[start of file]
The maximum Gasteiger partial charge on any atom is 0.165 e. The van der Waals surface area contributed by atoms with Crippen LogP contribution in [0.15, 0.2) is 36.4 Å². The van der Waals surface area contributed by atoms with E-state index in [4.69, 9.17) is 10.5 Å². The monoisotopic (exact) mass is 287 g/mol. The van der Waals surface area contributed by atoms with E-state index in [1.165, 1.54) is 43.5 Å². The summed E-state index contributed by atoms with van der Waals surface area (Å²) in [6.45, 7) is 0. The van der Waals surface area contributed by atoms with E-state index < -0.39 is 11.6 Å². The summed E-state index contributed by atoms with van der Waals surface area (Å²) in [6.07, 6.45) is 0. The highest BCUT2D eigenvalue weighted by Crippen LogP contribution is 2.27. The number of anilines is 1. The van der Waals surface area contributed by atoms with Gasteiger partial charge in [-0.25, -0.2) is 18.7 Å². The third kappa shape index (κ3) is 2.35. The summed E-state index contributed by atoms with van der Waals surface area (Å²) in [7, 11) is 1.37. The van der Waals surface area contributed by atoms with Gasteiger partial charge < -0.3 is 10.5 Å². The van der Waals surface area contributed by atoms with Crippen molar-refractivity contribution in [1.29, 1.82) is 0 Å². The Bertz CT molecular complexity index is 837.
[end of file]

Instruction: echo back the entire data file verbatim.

The maximum Gasteiger partial charge on any atom is 0.165 e. The van der Waals surface area contributed by atoms with Crippen LogP contribution in [0.15, 0.2) is 36.4 Å². The van der Waals surface area contributed by atoms with E-state index in [4.69, 9.17) is 10.5 Å². The monoisotopic (exact) mass is 287 g/mol. The van der Waals surface area contributed by atoms with E-state index in [1.165, 1.54) is 43.5 Å². The summed E-state index contributed by atoms with van der Waals surface area (Å²) in [6.45, 7) is 0. The van der Waals surface area contributed by atoms with E-state index < -0.39 is 11.6 Å². The summed E-state index contributed by atoms with van der Waals surface area (Å²) in [6.07, 6.45) is 0. The highest BCUT2D eigenvalue weighted by Crippen LogP contribution is 2.27. The number of anilines is 1. The van der Waals surface area contributed by atoms with Gasteiger partial charge in [-0.25, -0.2) is 18.7 Å². The third kappa shape index (κ3) is 2.35. The summed E-state index contributed by atoms with van der Waals surface area (Å²) in [7, 11) is 1.37. The van der Waals surface area contributed by atoms with Gasteiger partial charge < -0.3 is 10.5 Å². The van der Waals surface area contributed by atoms with Crippen molar-refractivity contribution in [1.29, 1.82) is 0 Å². The Bertz CT molecular complexity index is 837.